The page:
Friday, February 19, 2021

2021.02.19 Hopewell @Home ▫ Philippians 1:12–14

Read Philippians 1:12–14

Questions from the Scripture text: What does the apostle want (Philippians 1:12)? What does he call them? What resulted from what happened to him? What has become evident (Philippians 1:13b)? To whom (verse 13a)? What has happened to most of the brethren (Philippians 1:14)? 

There’s something marvelous about a Christian who is able to see his own circumstances as a little part in the whole of what Christ is doing in the world. The apostle had viewed the Philippians’ conversion and spiritual growth and ministry that way (cf. Philippians 1:5-7), and we now see him encouraging them to have the same view of his own situation: “I want you to know” (Philippians 1:12).

There’s a lot of “knowing” in the Christian life. And one of the most important things to know is that Christ is always furthering His kingdom, furthering His gospel (verse 12)—and that the circumstances of our lives are part of that unfolding history. 

For Paul, he got to be right on the bleeding edge of it. “Furtherance” is a military word like “advance,” and that’s exactly where the gospel had been advancing. The palace (praetorian) guard of Philippians 1:13 were elite soldiers. There aren’t many sound and godly ministers invited to be embedded with elite soldiers. So, while others might have see the apostle’s chains as a setback (cf. Philippians 1:16), he himself saw it as an advance.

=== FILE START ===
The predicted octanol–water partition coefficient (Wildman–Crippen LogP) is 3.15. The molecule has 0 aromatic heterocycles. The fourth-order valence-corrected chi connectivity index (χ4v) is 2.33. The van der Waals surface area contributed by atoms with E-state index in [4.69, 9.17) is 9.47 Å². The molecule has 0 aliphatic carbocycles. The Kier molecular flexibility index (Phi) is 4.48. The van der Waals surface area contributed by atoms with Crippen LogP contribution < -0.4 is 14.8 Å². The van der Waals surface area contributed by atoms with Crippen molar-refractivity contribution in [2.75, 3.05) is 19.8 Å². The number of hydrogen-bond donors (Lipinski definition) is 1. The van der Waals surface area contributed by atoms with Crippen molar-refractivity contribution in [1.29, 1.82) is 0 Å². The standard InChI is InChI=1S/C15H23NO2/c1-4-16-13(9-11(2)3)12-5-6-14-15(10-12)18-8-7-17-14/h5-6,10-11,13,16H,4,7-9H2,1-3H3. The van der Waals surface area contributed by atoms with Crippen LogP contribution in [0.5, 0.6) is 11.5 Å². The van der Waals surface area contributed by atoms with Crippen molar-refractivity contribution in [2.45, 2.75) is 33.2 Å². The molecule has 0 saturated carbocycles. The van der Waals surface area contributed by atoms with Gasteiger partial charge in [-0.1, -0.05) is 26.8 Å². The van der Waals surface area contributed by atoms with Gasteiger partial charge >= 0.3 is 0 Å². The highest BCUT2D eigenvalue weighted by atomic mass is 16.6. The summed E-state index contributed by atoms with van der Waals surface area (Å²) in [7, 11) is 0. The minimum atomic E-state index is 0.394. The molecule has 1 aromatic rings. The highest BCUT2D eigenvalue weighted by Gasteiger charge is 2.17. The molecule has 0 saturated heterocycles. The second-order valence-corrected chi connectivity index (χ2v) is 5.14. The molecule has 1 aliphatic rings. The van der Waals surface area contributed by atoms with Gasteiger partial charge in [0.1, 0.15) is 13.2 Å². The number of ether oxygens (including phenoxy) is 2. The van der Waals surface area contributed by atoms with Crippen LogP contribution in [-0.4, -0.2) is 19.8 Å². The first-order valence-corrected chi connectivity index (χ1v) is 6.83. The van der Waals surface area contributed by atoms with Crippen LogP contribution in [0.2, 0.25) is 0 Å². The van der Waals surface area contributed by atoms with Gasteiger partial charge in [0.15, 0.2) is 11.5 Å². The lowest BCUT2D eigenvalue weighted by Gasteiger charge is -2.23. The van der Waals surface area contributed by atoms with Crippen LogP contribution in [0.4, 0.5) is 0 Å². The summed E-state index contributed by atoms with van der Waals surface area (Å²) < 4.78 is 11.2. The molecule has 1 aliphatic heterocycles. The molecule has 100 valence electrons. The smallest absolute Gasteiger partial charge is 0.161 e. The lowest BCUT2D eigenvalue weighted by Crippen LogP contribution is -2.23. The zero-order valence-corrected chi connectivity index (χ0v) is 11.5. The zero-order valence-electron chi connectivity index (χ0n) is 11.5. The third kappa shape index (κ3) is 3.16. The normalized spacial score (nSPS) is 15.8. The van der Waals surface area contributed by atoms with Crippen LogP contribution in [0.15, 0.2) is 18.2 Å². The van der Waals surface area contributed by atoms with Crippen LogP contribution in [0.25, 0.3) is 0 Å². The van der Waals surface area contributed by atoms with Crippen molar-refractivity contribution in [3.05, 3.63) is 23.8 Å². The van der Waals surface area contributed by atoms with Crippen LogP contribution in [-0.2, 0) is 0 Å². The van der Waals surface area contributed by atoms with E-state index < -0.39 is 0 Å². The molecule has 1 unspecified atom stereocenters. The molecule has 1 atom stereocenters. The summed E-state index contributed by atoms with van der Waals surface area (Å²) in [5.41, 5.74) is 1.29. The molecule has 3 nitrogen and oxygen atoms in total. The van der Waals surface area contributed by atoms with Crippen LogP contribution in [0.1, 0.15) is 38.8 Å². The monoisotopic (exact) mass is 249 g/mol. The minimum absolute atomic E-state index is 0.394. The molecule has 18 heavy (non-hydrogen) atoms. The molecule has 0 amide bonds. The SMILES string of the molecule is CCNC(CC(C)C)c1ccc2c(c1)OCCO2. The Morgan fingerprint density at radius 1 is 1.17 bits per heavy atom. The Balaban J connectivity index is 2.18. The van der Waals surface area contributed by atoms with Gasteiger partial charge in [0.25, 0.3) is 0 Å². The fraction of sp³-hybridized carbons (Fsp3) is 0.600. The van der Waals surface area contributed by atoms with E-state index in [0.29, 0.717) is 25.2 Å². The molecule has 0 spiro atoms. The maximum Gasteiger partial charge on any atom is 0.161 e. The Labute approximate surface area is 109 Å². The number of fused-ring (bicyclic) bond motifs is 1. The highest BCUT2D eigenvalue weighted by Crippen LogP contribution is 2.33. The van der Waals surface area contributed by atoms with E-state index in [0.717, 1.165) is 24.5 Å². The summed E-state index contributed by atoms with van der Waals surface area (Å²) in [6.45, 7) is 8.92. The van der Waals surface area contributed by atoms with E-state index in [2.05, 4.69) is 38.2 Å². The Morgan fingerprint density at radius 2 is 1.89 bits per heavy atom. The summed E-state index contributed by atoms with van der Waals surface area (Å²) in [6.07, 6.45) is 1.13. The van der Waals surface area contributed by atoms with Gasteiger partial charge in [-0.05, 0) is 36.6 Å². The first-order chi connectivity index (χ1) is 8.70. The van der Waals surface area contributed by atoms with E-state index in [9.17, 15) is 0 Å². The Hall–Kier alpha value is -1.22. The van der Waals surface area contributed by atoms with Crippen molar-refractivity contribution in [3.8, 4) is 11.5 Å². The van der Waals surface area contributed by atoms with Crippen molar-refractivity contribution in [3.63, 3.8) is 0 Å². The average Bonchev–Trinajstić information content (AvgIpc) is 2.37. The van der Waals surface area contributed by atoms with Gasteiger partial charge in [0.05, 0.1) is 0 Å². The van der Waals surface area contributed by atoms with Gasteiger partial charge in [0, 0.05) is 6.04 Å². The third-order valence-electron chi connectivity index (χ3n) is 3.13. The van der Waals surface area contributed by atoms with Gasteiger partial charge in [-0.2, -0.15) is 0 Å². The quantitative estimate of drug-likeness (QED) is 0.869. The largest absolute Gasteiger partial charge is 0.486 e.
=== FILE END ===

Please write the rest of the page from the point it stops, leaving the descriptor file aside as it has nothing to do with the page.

The soldiers would have rotated “Paul duty,” taking turns being chained to him while he was under house arrest in Rome (cf. Acts 28:16). And what would this soldier have told the others, when he was coming off his shift? “You should have heard him praying for those Philippians again—always with so much joy and thanksgiving, that they would grow in love and be filled with fruits of righteousness from Jesus Christ.” Indubitably, Paul would have also been telling these soldiers about Christ. And, the result was that many of the palace guard saw that Paul wasn’t in chains for being a criminal, but because he was enlisted in the service of the King of Kings and Lord of Lords, who had sent the apostle there for them.

How the Philippian church would have rejoiced! Philippi, after all, was a colony settled largely by retired Roman soldiers. Paul’s ministry to the “special forces secret service” of Rome had encouraged and emboldened the brethren in the church there to evangelize (Philippians 1:14), and he is eager that it would have the same effect upon his brethren back in Philippi.

And oughtn’t it have the same effect upon us? When we see our circumstances as part of Christ’s program for advancing His kingdom, we are no longer discouraged by them. Instead, we look to Him to grow us and make us effective wherever we are in whatever He has given us to do. And, we learn to sympathize with suffering brethren not in a downcast or despairing way, but alongside prayers for their ultimate deliverance, praying that they would be sustained by grace in this believing attitude, and that they would get to see effectual fruit from their service.

What difficult circumstances in your or others’ lives have got your attention right now? How does this passage teach you to think about them? What might you do differently if you saw them as part of Christ’s advance? How can you act on the Spirit’s/apostle’s desire for “you to know”?

Suggested songs: ARP46 “God Is Our Refuge and Our Strength” or TPH539 “Am I a Soldier of the Cross”

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